VERNA FISHER: I’m here because I love the spirit of worship. I love to watch how they—they’re not there to perform. They’re there to honor God.

JONES: For the old timers, hanging out with Bill and Gloria has kept them from fading into oblivion. For some of the younger folks, Bill Gaither has catapulted their careers. Ask the Booth Brothers.

RONNIE BOOTH: I mean, it just rapidly got bigger for us, bigger in that we were reaching audiences that we would have never reached before, all because of his platform.

MICHAEL BOOTH: Let’s encourage each other, let’s love each other, support each other, and that is a summed-up way of the Bible expressing how the family of God is supposed to work, and so it’s a little picture of the way the family is supposed to work is how this Gaither thing expresses itself night after night, on stage and off.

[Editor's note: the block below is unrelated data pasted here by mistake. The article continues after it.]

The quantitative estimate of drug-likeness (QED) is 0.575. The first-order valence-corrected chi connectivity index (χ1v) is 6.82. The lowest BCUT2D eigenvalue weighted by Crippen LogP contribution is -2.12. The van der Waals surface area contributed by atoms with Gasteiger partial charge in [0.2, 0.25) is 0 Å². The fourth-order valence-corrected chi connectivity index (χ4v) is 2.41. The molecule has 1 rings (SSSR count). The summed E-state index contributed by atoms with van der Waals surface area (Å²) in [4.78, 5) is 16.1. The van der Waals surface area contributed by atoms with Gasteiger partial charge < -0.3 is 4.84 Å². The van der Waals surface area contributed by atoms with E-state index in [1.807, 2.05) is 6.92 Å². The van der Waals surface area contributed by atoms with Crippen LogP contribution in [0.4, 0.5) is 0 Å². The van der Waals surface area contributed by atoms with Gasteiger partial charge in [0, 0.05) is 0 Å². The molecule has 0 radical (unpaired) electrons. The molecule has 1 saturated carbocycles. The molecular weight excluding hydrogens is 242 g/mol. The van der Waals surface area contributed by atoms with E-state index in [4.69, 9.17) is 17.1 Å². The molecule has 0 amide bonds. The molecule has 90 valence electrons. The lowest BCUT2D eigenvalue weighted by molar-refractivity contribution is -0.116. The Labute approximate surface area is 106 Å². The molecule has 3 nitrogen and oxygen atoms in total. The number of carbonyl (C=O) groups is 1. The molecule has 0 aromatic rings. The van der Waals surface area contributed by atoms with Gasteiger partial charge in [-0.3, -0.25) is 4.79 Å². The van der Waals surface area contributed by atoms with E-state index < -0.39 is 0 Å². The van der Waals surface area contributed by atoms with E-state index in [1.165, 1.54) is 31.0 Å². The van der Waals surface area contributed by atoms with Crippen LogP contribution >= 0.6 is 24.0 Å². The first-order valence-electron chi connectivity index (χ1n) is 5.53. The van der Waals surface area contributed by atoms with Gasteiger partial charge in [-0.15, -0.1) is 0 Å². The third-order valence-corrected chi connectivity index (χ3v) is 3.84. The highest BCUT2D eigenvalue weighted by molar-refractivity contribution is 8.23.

LYNDA RANDLE: What I love that Bill says it’s not–we do a little entertaining because it’s fun and people love to laugh, but then there’s the ministry aspect of it.

Gaither DVD: …from the Wesleyan Campground in Fairmount, Indiana, Bill Gaither and friends welcome you to Down by the Tabernacle…

JONES: Gloria and Bill still live in the house they bought back when they got married.

GLORIA GAITHER: We had a marriage interview one time for a magazine, and they said do you ever fight? To which we said, oh, you could sell tickets.